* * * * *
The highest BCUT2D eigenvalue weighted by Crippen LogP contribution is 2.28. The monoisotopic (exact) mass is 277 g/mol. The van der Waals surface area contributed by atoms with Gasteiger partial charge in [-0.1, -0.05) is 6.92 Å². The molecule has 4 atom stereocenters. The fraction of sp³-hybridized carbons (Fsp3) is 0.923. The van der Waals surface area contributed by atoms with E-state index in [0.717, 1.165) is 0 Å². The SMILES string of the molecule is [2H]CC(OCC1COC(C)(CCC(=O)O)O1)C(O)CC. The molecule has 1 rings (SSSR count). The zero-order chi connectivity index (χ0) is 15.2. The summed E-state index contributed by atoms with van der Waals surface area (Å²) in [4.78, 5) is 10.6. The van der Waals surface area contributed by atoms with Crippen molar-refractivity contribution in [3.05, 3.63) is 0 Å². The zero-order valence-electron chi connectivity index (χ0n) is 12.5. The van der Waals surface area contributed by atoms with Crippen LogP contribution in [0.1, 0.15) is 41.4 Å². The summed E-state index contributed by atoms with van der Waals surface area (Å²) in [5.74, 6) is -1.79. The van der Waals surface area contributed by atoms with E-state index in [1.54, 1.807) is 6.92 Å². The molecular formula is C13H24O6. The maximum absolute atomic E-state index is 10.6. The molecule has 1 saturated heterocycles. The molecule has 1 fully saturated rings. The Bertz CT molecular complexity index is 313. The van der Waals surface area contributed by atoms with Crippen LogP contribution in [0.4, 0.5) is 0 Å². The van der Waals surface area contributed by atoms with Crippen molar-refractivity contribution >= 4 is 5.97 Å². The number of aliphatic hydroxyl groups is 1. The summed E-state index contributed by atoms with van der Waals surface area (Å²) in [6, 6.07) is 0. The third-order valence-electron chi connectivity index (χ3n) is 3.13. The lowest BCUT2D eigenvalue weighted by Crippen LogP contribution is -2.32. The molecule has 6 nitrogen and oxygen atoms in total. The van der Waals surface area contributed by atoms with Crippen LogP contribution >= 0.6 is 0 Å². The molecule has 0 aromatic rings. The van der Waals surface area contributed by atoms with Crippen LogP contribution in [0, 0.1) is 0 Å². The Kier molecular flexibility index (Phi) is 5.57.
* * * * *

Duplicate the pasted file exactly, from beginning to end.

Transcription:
The highest BCUT2D eigenvalue weighted by Crippen LogP contribution is 2.28. The monoisotopic (exact) mass is 277 g/mol. The van der Waals surface area contributed by atoms with Gasteiger partial charge in [-0.1, -0.05) is 6.92 Å². The molecule has 4 atom stereocenters. The fraction of sp³-hybridized carbons (Fsp3) is 0.923. The van der Waals surface area contributed by atoms with E-state index in [0.717, 1.165) is 0 Å². The SMILES string of the molecule is [2H]CC(OCC1COC(C)(CCC(=O)O)O1)C(O)CC. The molecule has 1 rings (SSSR count). The zero-order chi connectivity index (χ0) is 15.2. The summed E-state index contributed by atoms with van der Waals surface area (Å²) in [4.78, 5) is 10.6. The van der Waals surface area contributed by atoms with Crippen molar-refractivity contribution in [3.05, 3.63) is 0 Å². The zero-order valence-electron chi connectivity index (χ0n) is 12.5. The van der Waals surface area contributed by atoms with Crippen LogP contribution in [0.1, 0.15) is 41.4 Å². The summed E-state index contributed by atoms with van der Waals surface area (Å²) in [5.74, 6) is -1.79. The van der Waals surface area contributed by atoms with E-state index in [1.54, 1.807) is 6.92 Å². The molecular formula is C13H24O6. The maximum absolute atomic E-state index is 10.6. The molecule has 1 saturated heterocycles. The molecule has 1 fully saturated rings. The Bertz CT molecular complexity index is 313. The van der Waals surface area contributed by atoms with Crippen LogP contribution in [0.4, 0.5) is 0 Å². The van der Waals surface area contributed by atoms with Crippen molar-refractivity contribution >= 4 is 5.97 Å². The number of aliphatic hydroxyl groups is 1. The summed E-state index contributed by atoms with van der Waals surface area (Å²) in [6, 6.07) is 0. The third-order valence-electron chi connectivity index (χ3n) is 3.13. The lowest BCUT2D eigenvalue weighted by Crippen LogP contribution is -2.32. The molecule has 6 nitrogen and oxygen atoms in total. The van der Waals surface area contributed by atoms with Crippen LogP contribution >= 0.6 is 0 Å². The molecule has 0 aromatic rings. The van der Waals surface area contributed by atoms with Crippen LogP contribution in [0, 0.1) is 0 Å². The Kier molecular flexibility index (Phi) is 5.57.